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<title>Collections Framework Overview</title>
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<h1>Collections Framework Overview</h1>
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The Java platform includes a <i>collections framework</i>. A
<i>collection</i> is an object that represents a group of objects
(such as the classic <a href="../ArrayList.html">ArrayList</a> class).
A collections framework is a unified architecture for representing
and manipulating collections, enabling collections to be
manipulated independently of implementation details.
<p>The primary advantages of a collections framework are that
<li><strong>Reduces programming effort</strong> by providing data
structures and algorithms so you don't have to write them
<li><strong>Increases performance</strong> by providing
high-performance implementations of data structures and algorithms.
Because the various implementations of each interface are
interchangeable, programs can be tuned by switching
<li><strong>Provides interoperability between unrelated
APIs</strong> by establishing a common language to pass collections
back and forth.</li>
<li><strong>Reduces the effort required to learn APIs</strong> by
requiring you to learn multiple ad hoc collection APIs.</li>
<li><strong>Reduces the effort required to design and implement
APIs</strong> by not requiring you to produce ad hoc collections
<li><strong>Fosters software reuse</strong> by providing a standard
interface for collections and algorithms with which to manipulate
<p>The collections framework consists of:</p>
<li><strong>Collection interfaces</strong>. Represent different
types of collections, such as sets, lists, and maps. These
interfaces form the basis of the framework.</li>
<li><strong>General-purpose implementations</strong>. Primary
implementations of the collection interfaces.</li>
<li><strong>Legacy implementations</strong>. The collection classes
from earlier releases, <code>Vector</code> and <code>Hashtable</code>, were
retrofitted to implement the collection interfaces.</li>
<li><strong>Special-purpose implementations</strong>.
Implementations designed for use in special situations. These
implementations display nonstandard performance characteristics,
usage restrictions, or behavior.</li>
<li><strong>Concurrent implementations</strong>. Implementations
designed for highly concurrent use.</li>
<li><strong>Wrapper implementations</strong>. Add functionality,
such as synchronization, to other implementations.</li>
<li><strong>Convenience implementations</strong>. High-performance
"mini-implementations" of the collection interfaces.</li>
<li><strong>Abstract implementations</strong>. Partial
implementations of the collection interfaces to facilitate custom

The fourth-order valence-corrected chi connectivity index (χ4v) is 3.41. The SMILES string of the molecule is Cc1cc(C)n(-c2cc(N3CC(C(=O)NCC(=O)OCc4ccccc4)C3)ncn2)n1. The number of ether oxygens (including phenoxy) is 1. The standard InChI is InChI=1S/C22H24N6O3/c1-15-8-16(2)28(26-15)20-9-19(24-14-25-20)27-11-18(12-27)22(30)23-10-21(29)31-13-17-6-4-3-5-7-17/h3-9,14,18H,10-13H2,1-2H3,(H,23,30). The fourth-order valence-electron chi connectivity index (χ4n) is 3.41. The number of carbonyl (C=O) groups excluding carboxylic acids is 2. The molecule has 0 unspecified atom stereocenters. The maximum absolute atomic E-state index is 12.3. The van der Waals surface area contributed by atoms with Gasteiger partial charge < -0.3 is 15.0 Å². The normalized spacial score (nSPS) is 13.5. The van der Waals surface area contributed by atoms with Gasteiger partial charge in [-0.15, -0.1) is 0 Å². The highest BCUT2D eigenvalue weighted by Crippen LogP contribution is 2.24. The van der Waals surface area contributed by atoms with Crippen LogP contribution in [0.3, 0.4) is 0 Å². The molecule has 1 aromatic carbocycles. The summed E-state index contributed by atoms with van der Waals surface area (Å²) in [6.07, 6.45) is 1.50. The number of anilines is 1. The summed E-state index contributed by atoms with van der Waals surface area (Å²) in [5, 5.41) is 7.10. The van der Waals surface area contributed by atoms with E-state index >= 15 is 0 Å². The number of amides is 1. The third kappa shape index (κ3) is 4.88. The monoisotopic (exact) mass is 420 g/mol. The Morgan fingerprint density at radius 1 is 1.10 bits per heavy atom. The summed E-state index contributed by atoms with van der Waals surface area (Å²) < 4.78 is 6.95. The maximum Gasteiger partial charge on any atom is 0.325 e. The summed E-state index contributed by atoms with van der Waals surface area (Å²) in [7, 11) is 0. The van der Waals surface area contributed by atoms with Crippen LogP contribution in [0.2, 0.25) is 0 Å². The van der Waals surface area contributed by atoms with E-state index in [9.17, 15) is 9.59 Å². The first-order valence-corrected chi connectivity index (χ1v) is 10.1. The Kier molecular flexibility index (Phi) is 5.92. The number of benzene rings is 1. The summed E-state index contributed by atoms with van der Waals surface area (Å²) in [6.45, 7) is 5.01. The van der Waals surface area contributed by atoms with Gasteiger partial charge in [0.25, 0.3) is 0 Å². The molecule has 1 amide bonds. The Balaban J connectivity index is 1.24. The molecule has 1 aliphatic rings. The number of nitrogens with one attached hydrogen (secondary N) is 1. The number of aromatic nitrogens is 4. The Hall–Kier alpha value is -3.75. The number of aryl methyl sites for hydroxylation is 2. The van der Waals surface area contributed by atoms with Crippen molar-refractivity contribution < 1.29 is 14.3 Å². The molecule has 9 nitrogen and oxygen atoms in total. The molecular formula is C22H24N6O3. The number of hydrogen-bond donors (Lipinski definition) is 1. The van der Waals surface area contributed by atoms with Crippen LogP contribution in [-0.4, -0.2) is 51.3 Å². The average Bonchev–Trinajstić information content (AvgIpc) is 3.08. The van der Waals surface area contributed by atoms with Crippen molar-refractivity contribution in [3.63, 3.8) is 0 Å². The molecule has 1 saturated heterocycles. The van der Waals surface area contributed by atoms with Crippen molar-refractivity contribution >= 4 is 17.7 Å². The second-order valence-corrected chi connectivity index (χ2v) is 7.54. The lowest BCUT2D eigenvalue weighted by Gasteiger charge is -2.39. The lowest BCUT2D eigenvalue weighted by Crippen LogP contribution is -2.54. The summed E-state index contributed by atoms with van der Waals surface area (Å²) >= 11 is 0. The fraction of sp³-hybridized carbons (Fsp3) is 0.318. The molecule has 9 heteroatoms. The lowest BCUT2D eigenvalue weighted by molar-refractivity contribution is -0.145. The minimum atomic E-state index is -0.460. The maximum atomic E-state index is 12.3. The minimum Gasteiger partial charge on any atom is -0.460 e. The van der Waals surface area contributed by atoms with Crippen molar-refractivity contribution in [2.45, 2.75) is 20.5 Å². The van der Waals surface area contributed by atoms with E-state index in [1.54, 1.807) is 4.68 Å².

<li><strong>Algorithms</strong>. Static methods that perform useful
functions on collections, such as sorting a list.</li>
<li><strong>Infrastructure</strong>. Interfaces that provide
essential support for the collection interfaces.</li>
<li><strong>Array Utilities</strong>. Utility functions for arrays
of primitive types and reference objects. Not, strictly speaking, a
part of the collections framework, this feature was added to the
Java platform at the same time as the collections framework and
relies on some of the same infrastructure.</li>
<hr />
<h2>Collection Interfaces</h2>
<p>The <i>collection interfaces</i> are divided into two groups.
The most basic interface, <code><a href=
has the following descendants:</p>
<li><code><a href=
<li><code><a href=
<li><code><a href=
<li><code><a href=
<li><code><a href=
<li><code><a href=
<li><code><a href=
<li><code><a href=
<p>The other collection interfaces are based on <code><a href=
"../Map.html">java.util.Map</a></code> and are
not true collections. However, these interfaces contain
<i>collection-view</i> operations, which enable them to be
manipulated as collections. <code>Map</code> has the following
<li><code><a href=
<li><code><a href=
<li><code><a href=
<li><code><a href=
<p>Many of the modification methods in the collection interfaces
are labeled <i>optional</i>. Implementations are permitted to not
perform one or more of these operations, throwing a runtime
exception (<code>UnsupportedOperationException</code>) if they are
attempted. The documentation for each implementation must specify
which optional operations are supported. Several terms are
introduced to aid in this specification:</p>
<li>Collections that do not support modification operations (such
as <code>add</code>, <code>remove</code> and <code>clear</code>) are referred
to as <i>unmodifiable</i>. Collections that are not unmodifiable
are <i>modifiable.</i></li>
<li>Collections that additionally guarantee that no change in the
<code>Collection</code> object will be visible are referred to as
<i>immutable</i>. Collections that are not immutable are
<li>Lists that guarantee that their size remains constant even
though the elements can change are referred to as
<i>fixed-size</i>. Lists that are not fixed-size are referred to as
<li>Lists that support fast (generally constant time) indexed
element access are known as <i>random access</i> lists. Lists that
do not support fast indexed element access are known as
<i>sequential access</i> lists. The <code><a href=
marker interface enables lists to advertise the fact that they
support random access. This enables generic algorithms to change
their behavior to provide good performance when applied to either
random or sequential access lists.</li>
<p>Some implementations restrict what elements (or in the case of
<code>Maps</code>, keys and values) can be stored. Possible